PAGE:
BWW Review: DRIVING MISS DAISY in a Deluxe Vehicle
Driving Miss Daisy
Written by Alfred Uhry, Directed by Benny Sato Ambush; Set Design, Jenna McFarland Lord; Costume Design, Gail Astrid Buckley; Lighting Design, John Malinowski; Sound Design, Jason E. Weber; Production Stage Manager, Leslie Sears
Performances through September 22 at Gloucester Stage Company, 267 East Main Street, Gloucester, MA; Box Office 978-281-4433 or www.gloucesterstage.com
When was the last time you attended a straight play where the audience applauded at the end of every scene? Um, I think that would be never. Yet, that is precisely what occurred during the press opening performance of the Gloucester Stage Company production of Alfred Uhry's Pulitzer Prize-winning drama Driving Miss Daisy, featuring thoughtful, intelligent direction by Benny Sato Ambush and the sublime acting talents of Lindsay Crouse, Johnny Lee Davenport, and Robert Pemberton. It is a fitting capstone to the GSC 2013 season that offered a quartet of challenging works which garnered high praise for their casts and creative teams.
Set in Atlanta, Georgia, between 1948 and 1973, against the backdrop of the Civil Rights Movement, the play is simply about the unlikely friendship that develops between an independent, crusty Jewish widow and the black driver hired by her son after her diminishing skills result in an accident that levels the neighbor's garage. While Daisy's objections appear on the surface to be based on resenting the loss of freedom, her inherent prejudice is a tougher nut to crack, but Hoke's steadfast perseverance and warm, supportive personality gently win her over.
As instructed by the playwright, Jenna McFarland Lord's scenery is minimal and suggests numerous locales. Daisy's home is an upholstered chair laden with pillows next to a telephone table, Boolie's office is a desk and two chairs on an upstage platform, and the all-important car is a skeleton consisting of a front bumper, steering wheel, and front and rear leather bench seats. Some hanging plants and vines evoke a bucolic atmosphere, enhanced by John Malinowski's warm lighting hues, and Sound Designer Jason Weber fills the air between scenes with banjo music. Daisy wears a fine array of dresses for a well-to-do Atlanta widow by Costume Designer Gail Astrid Buckley.
If the scenery is merely suggestive, the acting is at the opposite end of the spectrum, as this trio breathes life into the characters from Uhry's pages. Theirs are fully realized portrayals of three complex people, each of whom grows and changes through their connections with each other over the span of twenty-five years. When the play opens, Crouse is a force as Daisy debates with Boolie over the details of the accident and her rights under the Constitution to invite who she wants into her house. Her resolve is never in doubt with her upright posture and her steely gaze. Even when Hoke shows up on a daily basis, she stubbornly relegates him to sit in the kitchen with her (unseen) housekeeper Idella, opting to take the trolley to the Piggly Wiggly for groceries. Davenport blends the driver's dignity and frustration as Hoke struggles to be useful, and his glee is unabashed when Daisy finally relents and lets him take her to the store.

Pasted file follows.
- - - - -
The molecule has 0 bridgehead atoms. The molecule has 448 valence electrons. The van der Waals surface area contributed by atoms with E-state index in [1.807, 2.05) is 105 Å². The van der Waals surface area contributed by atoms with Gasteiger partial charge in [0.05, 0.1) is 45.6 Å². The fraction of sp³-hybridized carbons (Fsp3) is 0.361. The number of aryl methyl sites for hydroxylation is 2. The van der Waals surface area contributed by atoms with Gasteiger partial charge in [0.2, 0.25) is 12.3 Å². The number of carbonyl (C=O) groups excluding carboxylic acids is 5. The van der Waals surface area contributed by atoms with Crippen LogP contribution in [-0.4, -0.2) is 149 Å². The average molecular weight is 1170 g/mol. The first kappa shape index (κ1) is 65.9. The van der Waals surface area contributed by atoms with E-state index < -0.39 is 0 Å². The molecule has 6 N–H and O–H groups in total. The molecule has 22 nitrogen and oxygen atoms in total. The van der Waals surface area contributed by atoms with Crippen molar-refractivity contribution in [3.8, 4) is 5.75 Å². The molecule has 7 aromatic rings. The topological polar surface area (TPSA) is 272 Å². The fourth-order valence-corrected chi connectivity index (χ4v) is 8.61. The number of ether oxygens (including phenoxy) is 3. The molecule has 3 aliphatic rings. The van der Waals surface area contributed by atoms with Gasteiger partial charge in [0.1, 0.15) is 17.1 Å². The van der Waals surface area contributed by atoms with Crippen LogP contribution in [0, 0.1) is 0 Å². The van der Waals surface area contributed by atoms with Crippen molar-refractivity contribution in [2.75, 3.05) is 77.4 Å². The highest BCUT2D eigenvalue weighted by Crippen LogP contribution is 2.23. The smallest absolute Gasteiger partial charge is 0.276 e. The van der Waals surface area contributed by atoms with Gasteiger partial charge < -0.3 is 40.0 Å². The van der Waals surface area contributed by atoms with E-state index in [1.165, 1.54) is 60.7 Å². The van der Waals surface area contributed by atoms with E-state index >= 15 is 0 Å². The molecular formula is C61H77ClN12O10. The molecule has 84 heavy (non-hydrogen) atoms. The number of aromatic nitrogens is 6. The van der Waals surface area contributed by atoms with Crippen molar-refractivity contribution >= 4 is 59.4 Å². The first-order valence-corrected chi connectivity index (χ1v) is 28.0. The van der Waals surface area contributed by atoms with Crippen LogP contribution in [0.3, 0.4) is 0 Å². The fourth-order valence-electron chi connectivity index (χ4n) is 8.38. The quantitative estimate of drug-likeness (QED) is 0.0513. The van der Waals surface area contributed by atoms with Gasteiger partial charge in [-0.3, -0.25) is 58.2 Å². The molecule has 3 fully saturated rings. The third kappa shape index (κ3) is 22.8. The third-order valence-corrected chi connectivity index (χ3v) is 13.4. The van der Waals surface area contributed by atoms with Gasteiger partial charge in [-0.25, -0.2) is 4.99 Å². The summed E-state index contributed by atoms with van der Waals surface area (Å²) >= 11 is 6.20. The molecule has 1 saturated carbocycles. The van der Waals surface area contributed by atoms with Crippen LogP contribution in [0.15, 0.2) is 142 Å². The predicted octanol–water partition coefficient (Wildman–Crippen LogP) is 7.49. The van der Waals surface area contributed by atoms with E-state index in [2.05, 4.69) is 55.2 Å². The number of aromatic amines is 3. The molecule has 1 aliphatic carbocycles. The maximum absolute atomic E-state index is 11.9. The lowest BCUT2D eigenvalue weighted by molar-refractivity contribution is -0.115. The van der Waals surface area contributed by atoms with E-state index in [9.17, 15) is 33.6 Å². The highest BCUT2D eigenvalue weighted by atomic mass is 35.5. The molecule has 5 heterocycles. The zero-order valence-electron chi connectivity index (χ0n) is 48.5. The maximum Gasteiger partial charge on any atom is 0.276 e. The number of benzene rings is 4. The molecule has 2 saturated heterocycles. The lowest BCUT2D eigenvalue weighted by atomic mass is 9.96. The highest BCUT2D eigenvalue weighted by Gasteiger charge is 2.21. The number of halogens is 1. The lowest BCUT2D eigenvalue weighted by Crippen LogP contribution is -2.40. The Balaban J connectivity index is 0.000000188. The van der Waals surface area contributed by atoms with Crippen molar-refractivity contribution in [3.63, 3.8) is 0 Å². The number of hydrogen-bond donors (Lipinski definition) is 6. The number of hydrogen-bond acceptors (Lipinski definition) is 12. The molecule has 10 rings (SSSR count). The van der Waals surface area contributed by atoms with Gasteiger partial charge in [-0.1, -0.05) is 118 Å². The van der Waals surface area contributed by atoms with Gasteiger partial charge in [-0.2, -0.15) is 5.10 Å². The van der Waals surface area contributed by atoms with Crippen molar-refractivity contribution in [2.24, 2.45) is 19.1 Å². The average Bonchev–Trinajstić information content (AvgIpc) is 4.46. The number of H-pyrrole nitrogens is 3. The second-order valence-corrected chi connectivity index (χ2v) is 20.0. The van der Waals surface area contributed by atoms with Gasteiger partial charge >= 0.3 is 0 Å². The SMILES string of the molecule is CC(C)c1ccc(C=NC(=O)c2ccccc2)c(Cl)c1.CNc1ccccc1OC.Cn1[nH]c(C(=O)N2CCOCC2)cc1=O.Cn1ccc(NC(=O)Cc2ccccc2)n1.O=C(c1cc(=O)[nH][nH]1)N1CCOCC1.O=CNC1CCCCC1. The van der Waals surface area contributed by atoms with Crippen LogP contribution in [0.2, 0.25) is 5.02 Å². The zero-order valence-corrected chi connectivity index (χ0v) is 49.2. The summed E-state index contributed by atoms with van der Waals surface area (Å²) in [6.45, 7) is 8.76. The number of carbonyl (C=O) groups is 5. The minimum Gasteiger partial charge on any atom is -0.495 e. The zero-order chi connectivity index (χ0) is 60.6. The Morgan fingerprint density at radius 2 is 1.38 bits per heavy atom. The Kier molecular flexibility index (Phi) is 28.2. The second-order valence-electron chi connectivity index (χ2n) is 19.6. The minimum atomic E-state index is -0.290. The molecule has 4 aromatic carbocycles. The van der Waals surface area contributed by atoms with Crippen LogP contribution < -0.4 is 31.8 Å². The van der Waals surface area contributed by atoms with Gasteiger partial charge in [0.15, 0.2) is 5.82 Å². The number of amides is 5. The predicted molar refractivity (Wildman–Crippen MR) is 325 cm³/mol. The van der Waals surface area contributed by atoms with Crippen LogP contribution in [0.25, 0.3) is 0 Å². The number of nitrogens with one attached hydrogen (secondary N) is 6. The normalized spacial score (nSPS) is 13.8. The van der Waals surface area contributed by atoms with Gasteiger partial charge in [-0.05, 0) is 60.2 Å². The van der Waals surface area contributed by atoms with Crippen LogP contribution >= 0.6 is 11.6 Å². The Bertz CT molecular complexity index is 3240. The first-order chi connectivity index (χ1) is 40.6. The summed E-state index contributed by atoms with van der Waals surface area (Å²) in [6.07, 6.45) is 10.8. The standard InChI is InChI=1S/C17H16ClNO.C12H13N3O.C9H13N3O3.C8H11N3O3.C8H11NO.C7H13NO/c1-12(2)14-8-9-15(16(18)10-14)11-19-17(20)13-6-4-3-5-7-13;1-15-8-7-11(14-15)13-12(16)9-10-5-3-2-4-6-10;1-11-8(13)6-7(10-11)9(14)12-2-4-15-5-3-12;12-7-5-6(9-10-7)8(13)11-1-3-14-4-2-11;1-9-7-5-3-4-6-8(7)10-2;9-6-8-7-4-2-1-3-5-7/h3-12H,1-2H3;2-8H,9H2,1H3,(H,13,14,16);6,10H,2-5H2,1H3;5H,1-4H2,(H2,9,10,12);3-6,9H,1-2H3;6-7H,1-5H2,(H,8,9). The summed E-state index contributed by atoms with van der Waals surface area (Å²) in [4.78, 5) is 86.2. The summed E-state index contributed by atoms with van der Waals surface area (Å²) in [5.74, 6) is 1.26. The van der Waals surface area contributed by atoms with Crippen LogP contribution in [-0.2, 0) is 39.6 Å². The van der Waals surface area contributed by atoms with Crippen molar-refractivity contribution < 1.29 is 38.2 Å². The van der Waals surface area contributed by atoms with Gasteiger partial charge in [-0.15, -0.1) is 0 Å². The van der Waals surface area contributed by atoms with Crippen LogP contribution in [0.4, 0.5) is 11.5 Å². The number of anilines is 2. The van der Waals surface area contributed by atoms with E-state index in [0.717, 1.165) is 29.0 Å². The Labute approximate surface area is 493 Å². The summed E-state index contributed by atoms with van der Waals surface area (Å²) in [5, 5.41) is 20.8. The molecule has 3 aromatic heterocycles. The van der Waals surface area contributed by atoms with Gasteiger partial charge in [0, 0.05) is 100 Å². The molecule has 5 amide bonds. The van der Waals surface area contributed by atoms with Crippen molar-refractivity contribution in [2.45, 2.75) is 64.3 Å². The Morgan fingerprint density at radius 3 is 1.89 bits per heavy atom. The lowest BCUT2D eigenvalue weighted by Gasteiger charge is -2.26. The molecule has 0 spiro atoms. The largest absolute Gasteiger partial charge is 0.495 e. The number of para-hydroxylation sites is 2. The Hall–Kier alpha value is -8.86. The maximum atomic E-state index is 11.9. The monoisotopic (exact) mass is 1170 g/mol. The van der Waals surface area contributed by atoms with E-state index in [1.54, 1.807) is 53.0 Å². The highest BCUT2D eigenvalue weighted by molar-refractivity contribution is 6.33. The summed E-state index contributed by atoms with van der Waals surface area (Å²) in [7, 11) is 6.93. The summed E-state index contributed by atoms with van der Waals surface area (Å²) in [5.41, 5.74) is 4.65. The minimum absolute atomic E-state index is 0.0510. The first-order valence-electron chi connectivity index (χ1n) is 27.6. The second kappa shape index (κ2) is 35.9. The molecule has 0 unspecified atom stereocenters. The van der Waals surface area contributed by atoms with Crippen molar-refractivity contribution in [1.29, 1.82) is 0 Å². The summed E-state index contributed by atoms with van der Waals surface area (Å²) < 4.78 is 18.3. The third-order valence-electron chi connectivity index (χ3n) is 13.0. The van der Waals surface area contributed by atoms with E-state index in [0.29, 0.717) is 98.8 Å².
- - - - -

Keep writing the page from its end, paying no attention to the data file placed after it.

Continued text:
The pairing of these two pros is seamless. In a space as intimate as the Gloucester Stage, it is possible to observe every eye roll, sigh, and shoulder slump, and their actions and reactions are authentic across the board. Nothing is missing in their nuanced performances of two diverse characters negotiating daily life together. Pemberton's role calls for him to show love, concern, and exasperation with Daisy, and to be in control behind the scenes as he is in cahoots with Hoke. As the years roll by, there is a discernible shift in the relationship between the two men and Ambush underlines it by placing them side by side in front of Boolie's desk during a pivotal scene. Mother and son are both softened and broadened by having Hoke in their lives, while he gains a measure of respect and acceptance which he has long deserved.
Driving Miss Daisy is a drama with comic moments - like real life - and many poignant scenes. Crouse handles them all beautifully, but two stood out for me. Daisy and Hoke are on a road trip to Mobile, causing her to reminisce about the first time her father took her there when she'd never seen the ocean. It was actually the Gulf of Mexico, but Daisy asked permission to dip her hand in the water. With a look of wonder on her face, Crouse is giddy like a little girl when she says, "And then I tasted the salt water on my fingers." The actress is equally convincing in the emotional moment when the very elderly Daisy tells Hoke that he is her best friend. His one word response is "Yassum," but Davenport's demeanor speaks volumes.
Uhry is the only playwright to win the so-called Triple Crown: an Oscar, a Tony, and a Pulitzer Prize for the same work. What makes his play work is that it tells a good story with characters we can care about. We root for them to succeed in the hard work of transforming to fit into each other's lives, to grow and change to keep pace with the rapidly evolving times around them. It remains timely because it is an American story that continues to develop today, a quarter of a century after its world premiere. Ambush and his Triple Crown-worthy cast provide a deluxe vehicle for the journey.